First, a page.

- Mine honour for his truth: who being so heighten'd,
- He water'd his new plants with dews of flattery,
- Seducing so my friends; and to this end
- He bow'd his nature, never known before
- But to be rough, unswayable, and free.
- Sir, his stoutness
- When he did stand for consul, which he lost
- By lack of stooping,—
- That I would have spoken of:
- Being banish'd for't, he came unto my hearth;
- Presented to my knife his throat: I took him;
- Made him joint-servant with me; gave him way
- In all his own desires; nay, let him choose
- Out of my files, his projects to accomplish,
- My best and freshest men; serv'd his designments
- In mine own person; holp to reap the fame
- Which he made all his; and took some pride
- To do myself this wrong: till, at the last,
- I seem'd his follower, not partner; and
- He wag'd me with his countenance as if
- I had been mercenary.
- So he did, my lord:
- The army marvell'd at it; and, in the last,
- When he had carried Rome, and that we look'd
- For no less spoil than glory,—
- There was it;—
- For which my sinews shall be stretch'd upon him.
- At a few drops of women's rheum, which are
- As cheap as lies, he sold the blood and labour
- Of our great action: therefore shall he die,
- And I'll renew me in his fall. But, hark!
[Drums and trumpets sound, with great shouts of the people.]
- Your native town you enter'd like a post,
- And had no welcomes home; but he returns
- Splitting the air with noise.
- And patient fools,
- Whose children he hath slain, their base throats tear
- With giving him glory.
- Therefore, at your vantage,
- Ere he express himself or move the people
- With what he would say, let him feel your sword,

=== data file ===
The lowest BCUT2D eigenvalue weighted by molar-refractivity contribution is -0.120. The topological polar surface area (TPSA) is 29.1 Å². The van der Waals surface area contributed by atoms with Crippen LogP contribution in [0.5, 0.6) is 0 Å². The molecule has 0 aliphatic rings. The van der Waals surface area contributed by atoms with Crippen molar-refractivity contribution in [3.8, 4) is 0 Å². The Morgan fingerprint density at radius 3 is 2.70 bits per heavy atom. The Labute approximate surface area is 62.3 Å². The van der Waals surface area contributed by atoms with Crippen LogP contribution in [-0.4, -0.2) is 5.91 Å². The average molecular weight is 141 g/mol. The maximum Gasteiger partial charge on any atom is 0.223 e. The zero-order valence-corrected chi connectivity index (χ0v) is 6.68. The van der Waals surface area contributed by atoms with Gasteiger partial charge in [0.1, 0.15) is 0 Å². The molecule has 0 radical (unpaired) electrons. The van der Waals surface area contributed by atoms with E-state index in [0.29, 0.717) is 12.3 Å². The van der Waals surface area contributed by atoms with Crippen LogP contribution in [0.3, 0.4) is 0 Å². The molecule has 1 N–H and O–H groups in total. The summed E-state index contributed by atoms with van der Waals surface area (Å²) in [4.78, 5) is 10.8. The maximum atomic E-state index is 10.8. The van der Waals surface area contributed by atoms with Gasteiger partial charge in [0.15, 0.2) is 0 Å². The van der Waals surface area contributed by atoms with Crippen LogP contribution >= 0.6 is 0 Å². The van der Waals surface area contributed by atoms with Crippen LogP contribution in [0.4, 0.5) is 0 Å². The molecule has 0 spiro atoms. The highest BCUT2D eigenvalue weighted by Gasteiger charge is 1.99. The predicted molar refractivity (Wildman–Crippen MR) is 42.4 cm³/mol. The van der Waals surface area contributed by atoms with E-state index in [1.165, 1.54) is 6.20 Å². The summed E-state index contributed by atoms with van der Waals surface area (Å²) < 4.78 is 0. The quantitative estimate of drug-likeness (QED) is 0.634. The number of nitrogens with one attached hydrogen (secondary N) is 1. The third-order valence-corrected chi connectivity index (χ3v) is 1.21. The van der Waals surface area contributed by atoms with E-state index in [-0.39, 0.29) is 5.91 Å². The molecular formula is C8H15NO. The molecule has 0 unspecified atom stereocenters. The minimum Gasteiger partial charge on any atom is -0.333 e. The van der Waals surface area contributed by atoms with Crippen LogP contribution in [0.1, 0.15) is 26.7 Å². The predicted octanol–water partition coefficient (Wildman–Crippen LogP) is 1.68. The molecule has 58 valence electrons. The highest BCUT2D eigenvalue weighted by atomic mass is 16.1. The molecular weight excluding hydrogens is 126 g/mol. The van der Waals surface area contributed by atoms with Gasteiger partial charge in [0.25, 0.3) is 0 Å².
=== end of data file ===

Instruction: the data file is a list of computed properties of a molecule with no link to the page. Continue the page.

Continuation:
- Which we will second. When he lies along,
- After your way his tale pronounc'd shall bury
- His reasons with his body.
- Say no more:
- Here come the lords.
[Enter the LORDS of the city.]
- You are most welcome home.
- I have not deserv'd it.
- But, worthy lords, have you with heed perus'd
- What I have written to you?
- We have.
- And grieve to hear't.
- What faults he made before the last, I think
- Might have found easy fines: but there to end
- Where he was to begin, and give away
- The benefit of our levies, answering us
- With our own charge: making a treaty where
- There was a yielding.—This admits no excuse.
- He approaches: you shall hear him.
[Enter CORIOLANUS, with drum and colours; a crowd of Citizens
- with him.]
- Hail, lords! I am return'd your soldier;
- No more infected with my country's love
- Than when I parted hence, but still subsisting
- Under your great command. You are to know
- That prosperously I have attempted, and
- With bloody passage led your wars even to
- The gates of Rome. Our spoils we have brought home
- Do more than counterpoise a full third part
- The charges of the action. We have made peace
- With no less honour to the Antiates
- Than shame to the Romans: and we here deliver,
- Subscribed by the consuls and patricians,
- Together with the seal o' the senate, what
- We have compounded on.
- Read it not, noble lords;